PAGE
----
"The kind of fool who would go to the IPO Prom" must evidently be the PSC protesters' reply. So make that not just philistinism and dishonesty but arrogance as well. Ludicrous arrogance, given the demographic characteristics of your average Proms audience, and the audience's reaction on Thursday night suggests that the point was not lost on them. "We must control what music you are allowed hear because otherwise we cannot trust you to think the right thoughts about it": the thought is the one which invariably underlies totalitarinism, and anyone thinking it is unfit to be trusted with a seat on a Parish Council.

So much for the moral status of the protest. There remains the related but separate question of what crime protesters of this sort ought to be charged with. And specifically whether whatever it is should be considered as "racially aggravated". We have been here before, and the outcome was a depressing own goal.

I find Sheriff James Scott's remarks irritatingly bumptious in tone but he has surely judged rightly. I hope the doomed attempt at establishimg "racial aggravation" will not be played out again in a court in London and end up giving the PSC further cause for celebration.

The sustained campaign to portray the state created by Jews as uniquely oppressive and murderous is (since this portrayal is false) is racist in its effect and, whilst it is not necessarily racist in its motivation, almost inevitably leads to a blurring of the line between non-racist and racist motives and reasonings. But the attempt to pin a "racist" label on a single act of protest against the actions of a state is futile.

Imagine that there was a well-organised and vocal campaign to hold the People's Republic of China to account for its occupation of Tibet and oppression of the Tibetan people. Who knows, perhaps one day some members of the PSC will start one. Would we really want to see its supporters in the dock, facing charges of anti-Chinese racism on the grounds that they had unfairly singled the Chinese state out for criticism?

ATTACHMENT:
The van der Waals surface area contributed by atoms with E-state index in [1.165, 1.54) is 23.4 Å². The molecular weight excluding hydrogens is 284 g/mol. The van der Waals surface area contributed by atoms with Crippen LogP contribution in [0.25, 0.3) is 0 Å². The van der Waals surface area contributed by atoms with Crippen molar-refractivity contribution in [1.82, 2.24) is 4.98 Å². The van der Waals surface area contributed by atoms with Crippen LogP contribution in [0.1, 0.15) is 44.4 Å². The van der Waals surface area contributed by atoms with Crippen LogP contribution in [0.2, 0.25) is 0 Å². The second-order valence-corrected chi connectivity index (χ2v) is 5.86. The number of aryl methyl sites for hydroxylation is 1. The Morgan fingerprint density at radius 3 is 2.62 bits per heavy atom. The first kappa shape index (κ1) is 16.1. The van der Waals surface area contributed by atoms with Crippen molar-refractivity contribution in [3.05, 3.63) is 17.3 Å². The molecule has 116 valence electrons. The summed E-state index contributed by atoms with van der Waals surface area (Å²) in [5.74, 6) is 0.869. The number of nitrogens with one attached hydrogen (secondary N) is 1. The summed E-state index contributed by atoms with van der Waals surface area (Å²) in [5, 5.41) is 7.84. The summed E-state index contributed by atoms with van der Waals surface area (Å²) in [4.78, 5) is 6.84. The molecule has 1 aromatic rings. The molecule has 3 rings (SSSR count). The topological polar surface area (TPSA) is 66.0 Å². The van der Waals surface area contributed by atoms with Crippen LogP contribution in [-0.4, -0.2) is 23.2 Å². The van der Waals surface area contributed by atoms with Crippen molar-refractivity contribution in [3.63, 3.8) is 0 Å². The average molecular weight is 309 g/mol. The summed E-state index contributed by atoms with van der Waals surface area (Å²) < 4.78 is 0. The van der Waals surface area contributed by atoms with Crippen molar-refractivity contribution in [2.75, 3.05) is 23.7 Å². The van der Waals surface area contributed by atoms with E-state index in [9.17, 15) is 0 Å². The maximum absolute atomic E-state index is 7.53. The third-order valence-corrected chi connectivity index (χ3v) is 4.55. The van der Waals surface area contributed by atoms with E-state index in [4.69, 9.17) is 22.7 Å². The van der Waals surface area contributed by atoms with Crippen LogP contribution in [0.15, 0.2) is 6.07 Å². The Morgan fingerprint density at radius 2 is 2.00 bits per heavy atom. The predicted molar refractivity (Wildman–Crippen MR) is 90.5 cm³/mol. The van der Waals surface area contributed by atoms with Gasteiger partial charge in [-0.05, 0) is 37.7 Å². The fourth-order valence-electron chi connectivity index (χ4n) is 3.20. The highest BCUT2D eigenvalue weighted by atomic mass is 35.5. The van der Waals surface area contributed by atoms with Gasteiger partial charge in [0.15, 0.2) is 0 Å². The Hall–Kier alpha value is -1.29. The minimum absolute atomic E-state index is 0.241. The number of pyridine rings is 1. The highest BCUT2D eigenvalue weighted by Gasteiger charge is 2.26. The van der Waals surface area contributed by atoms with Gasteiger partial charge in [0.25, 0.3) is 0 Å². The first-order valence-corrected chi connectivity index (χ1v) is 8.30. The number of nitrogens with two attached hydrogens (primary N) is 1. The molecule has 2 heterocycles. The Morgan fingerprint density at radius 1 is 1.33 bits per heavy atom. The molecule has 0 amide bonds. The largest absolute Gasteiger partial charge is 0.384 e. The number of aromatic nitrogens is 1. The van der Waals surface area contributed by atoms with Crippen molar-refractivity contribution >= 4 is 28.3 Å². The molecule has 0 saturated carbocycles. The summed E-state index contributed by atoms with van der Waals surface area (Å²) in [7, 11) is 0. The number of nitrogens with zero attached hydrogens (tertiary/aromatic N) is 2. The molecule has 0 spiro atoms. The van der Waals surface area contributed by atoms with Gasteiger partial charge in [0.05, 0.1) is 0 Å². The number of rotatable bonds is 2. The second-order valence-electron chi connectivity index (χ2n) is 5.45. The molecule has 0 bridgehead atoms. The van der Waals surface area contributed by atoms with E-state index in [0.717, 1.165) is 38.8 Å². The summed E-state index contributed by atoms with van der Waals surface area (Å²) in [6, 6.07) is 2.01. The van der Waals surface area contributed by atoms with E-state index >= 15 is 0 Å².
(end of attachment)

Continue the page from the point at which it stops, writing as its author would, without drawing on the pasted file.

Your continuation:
The "racial aggravation" charge here makes as much of an ass of the law as the proposition that, when a drunken oaf lurches towards a football manager with the alleged intention of assaulting him, the gravity of his offence should hinge on the question whether he called the target of his ire a "Fenian bastard" or merely a "f***ing w***er" (since apparently, in the eyes of Scotland's once highly regarded legal system, the latter lacks the potential to render the offence one "aggravated by religious prejudice").

I would respectfully urge Jews who believe good can come of recourse to such illiberal legislation to think it possible they may be mistaken. It forfeits the moral high ground and is pragmatically counter-productive to boot. It alienates those with a healthy distrust of restrictions on free speech. It closes down all possibility of dialogue with anti-Zionists who are genuinely innocent of racial motivation. As for the hope that some successful prosecutions will shame the hard Left into applying the canons of political correctness consistently, it is a vain one. When did they ever feel the need to be consistent? The clue is in the fisrt word of that phrase "political correctness".

No, let the Prom protesters' guilt be "aggravated" not by racism but by philistinism, barbarism, preening totalitarian arrogance and, last but not least, blasphemy against the God who has made beauty true and truth beautiful.